Motivation for and commitment to social values: The roles of age and gender

Motivation and Emotion (Impact Factor: 1.55). 12/2010; 34(4):354-362. DOI: 10.1007/s11031-010-9187-4


The primary aim of this study was to examine how motives and commitment to social values influence well-being in men and women
of different ages. College students and older adults in the community reported on their motivational orientation (intrinsic
vs. extrinsic), behavioral commitment to idiographic social values, and their current well-being (satisfaction with life,
positive and negative affect). We tested a series of path models with motivational orientation mediating the relationship
between commitment to values and well-being. Consistent with self-determination theory, we found that behavioral commitment
to intrinsically motivating social values was related to greater life satisfaction and positive affect, whereas being committed
to extrinsically motivating values was related to greater negative affect. While age and gender did not moderate these relationships,
meaningful age and gender differences emerged across value-based motivations, commitment, and indices of well-being. This
work adds to our understanding of how values are a guiding influence for successful navigation of one’s social world.

KeywordsValues-Intrinsic motivation-Self-determination-Happiness-Life satisfaction-Positive emotion-Negative emotion

Download full-text


Available from: Joseph Ciarrochi,
1 Follower
117 Reads
  • Source
    • "our sample consisted exclusively of college students who, compared to older adults, may have been particularly sensitive to the metacognitive task of generating behaviors that their peers value. Indeed, research has shown that compared to older adults, college students report greater extrinsic motivation for values (Ferssizidis et al., 2010). Future research should assess whether the present effects generalize to populations beyond college-aged adults. "
    Self and Identity 09/2015; DOI:10.1080/15298868.2015.1080182 · 1.42 Impact Factor
  • Source
    • "Initially the variable 'income' was also selected, however it was discarded because of the high number of missing values in both datasets, which reduced considerably the size of the samples for the subsequent analysis. Age and education were selected as control variables because of their impact on social values (Ferssizidis et al., 2010; for education, albeit in the context of social capital (including generalized trust) see Huang, Maassen van den Brink and Groot, 2009). "
    The Routledge Handbook of Contemporary Italy History, politics, society, Edited by Mammone A, Parini G, Veltri GA, 04/2015; Routledge., ISBN: 978-0-415-60417-8
  • Source
    • "In addition we also investigated gender differences in helping , career, interest, and loafing. Previous studies report greater intrinsic motivation in women, greater extrinsic motivation in men, as well as greater commitment to social values in women (Ferssizidis et al., 2010). We, therefore , predicted that men endorse career goals more than women, and women express higher interest and helping motivation. "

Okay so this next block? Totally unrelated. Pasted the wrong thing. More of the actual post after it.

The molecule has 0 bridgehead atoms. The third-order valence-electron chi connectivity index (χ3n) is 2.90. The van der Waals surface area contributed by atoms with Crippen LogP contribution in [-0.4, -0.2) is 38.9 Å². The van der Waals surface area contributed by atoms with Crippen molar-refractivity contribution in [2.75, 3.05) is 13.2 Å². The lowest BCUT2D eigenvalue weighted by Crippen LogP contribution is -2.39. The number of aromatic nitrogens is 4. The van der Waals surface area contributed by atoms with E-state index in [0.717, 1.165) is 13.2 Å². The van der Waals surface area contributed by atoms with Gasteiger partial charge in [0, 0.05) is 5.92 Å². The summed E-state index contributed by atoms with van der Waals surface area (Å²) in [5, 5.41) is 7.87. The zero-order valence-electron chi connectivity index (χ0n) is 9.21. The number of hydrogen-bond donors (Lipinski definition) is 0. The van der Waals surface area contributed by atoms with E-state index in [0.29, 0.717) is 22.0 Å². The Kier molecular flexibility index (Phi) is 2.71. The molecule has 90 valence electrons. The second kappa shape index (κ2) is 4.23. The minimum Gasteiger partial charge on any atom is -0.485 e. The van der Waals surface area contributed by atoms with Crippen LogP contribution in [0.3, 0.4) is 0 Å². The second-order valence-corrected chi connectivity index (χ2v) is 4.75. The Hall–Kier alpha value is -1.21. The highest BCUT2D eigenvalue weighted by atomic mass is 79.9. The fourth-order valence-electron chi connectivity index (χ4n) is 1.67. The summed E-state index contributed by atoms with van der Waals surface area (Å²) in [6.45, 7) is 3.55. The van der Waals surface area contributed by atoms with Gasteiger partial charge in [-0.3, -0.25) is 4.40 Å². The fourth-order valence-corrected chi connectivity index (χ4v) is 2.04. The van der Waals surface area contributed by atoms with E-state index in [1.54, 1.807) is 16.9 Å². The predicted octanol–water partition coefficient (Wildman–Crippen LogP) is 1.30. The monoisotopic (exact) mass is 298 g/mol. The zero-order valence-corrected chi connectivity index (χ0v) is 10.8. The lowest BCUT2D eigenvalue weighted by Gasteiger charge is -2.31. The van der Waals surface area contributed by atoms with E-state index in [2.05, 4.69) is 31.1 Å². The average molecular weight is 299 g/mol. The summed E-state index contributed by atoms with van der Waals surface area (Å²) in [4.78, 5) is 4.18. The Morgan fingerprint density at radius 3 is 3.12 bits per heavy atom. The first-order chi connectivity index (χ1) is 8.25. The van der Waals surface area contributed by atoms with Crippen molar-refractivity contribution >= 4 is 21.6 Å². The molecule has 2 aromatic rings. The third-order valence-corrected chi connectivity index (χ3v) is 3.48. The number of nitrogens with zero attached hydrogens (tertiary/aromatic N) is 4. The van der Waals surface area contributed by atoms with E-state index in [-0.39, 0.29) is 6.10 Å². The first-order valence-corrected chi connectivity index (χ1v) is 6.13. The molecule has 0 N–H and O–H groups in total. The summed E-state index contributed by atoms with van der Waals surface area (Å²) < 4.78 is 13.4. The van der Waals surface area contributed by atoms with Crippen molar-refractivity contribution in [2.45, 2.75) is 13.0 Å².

[Show abstract] [Hide abstract]
    ABSTRACT: Different people choose which undergraduate degree to study at the university for different reasons. To date, there have been limited attempts to identify individual differences in motivation that drive the undergraduate degree choice. We identified that people choose university degrees for four reasons: career concerns (Career), intrinsic interest (Interest) in the subject, an opportunity to help others (Helping) and because they are looking for an easy option into higher education (Loafing). We investigated whether these motivation apply to the choice of undergraduate degree in two samples: (1) undergraduate (N = 989) and (2) prospective (N = 896) students. We developed the Motivations Influencing Course Choice (MICC) questionnaire to measure these motivations. Scales of Helping, Career, Loafing and Interest showed good psychometric properties, showed validity with respect to general life goals and personality traits, and predicted actual and prospective degree choices. We demonstrated that medical degrees were chosen due to a mixture of Helping and Career, while engineering degrees were associated with Career and low interest in the degree. The choice of art and humanities degrees was driven by Interest and low concern about future career, accompanied with high Loafing. We also demonstrated gender differences: females were high in Helping (both samples) and Interest (only in undergraduate sample) motivation, while males scored higher in Career (only in undergraduate sample) and Loafing (both samples). The findings can feed into both theoretical accounts of proximal motivation as well as help to improve degree programmes at universities and provide better career advice.
    Frontiers in Psychology 10/2014; 5. DOI:10.3389/fpsyg.2014.01244 · 2.80 Impact Factor
Show more